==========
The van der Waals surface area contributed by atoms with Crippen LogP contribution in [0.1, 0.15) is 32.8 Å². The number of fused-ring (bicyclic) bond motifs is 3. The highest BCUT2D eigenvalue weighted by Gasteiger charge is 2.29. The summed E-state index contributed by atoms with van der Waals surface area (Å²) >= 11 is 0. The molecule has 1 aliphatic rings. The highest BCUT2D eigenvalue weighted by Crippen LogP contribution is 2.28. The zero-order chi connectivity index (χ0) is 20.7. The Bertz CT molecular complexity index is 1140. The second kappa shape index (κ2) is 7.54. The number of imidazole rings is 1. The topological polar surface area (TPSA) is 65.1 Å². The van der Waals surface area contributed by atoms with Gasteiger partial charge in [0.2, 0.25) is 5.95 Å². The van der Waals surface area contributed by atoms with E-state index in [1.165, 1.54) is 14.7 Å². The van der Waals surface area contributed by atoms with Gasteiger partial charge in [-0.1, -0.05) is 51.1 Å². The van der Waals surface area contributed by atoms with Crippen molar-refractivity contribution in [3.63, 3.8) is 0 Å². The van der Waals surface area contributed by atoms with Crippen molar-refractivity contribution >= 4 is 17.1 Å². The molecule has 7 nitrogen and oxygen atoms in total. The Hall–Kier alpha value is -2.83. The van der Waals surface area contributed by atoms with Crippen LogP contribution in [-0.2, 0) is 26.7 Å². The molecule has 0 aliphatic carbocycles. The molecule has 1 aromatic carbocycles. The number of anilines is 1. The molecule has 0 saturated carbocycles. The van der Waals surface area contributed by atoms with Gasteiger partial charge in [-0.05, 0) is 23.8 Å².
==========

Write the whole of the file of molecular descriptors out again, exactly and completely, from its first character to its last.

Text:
The van der Waals surface area contributed by atoms with Crippen LogP contribution in [0.1, 0.15) is 32.8 Å². The number of fused-ring (bicyclic) bond motifs is 3. The highest BCUT2D eigenvalue weighted by Gasteiger charge is 2.29. The summed E-state index contributed by atoms with van der Waals surface area (Å²) >= 11 is 0. The molecule has 1 aliphatic rings. The highest BCUT2D eigenvalue weighted by Crippen LogP contribution is 2.28. The zero-order chi connectivity index (χ0) is 20.7. The Bertz CT molecular complexity index is 1140. The second kappa shape index (κ2) is 7.54. The number of imidazole rings is 1. The topological polar surface area (TPSA) is 65.1 Å². The van der Waals surface area contributed by atoms with Gasteiger partial charge in [0.2, 0.25) is 5.95 Å². The van der Waals surface area contributed by atoms with E-state index in [1.165, 1.54) is 14.7 Å². The van der Waals surface area contributed by atoms with Gasteiger partial charge in [-0.1, -0.05) is 51.1 Å². The van der Waals surface area contributed by atoms with Crippen molar-refractivity contribution in [3.63, 3.8) is 0 Å². The van der Waals surface area contributed by atoms with Crippen molar-refractivity contribution >= 4 is 17.1 Å². The molecule has 7 nitrogen and oxygen atoms in total. The Hall–Kier alpha value is -2.83. The van der Waals surface area contributed by atoms with Crippen LogP contribution in [-0.2, 0) is 26.7 Å². The molecule has 0 aliphatic carbocycles. The molecule has 1 aromatic carbocycles. The number of anilines is 1. The molecule has 0 saturated carbocycles. The van der Waals surface area contributed by atoms with Gasteiger partial charge in [-0.05, 0) is 23.8 Å².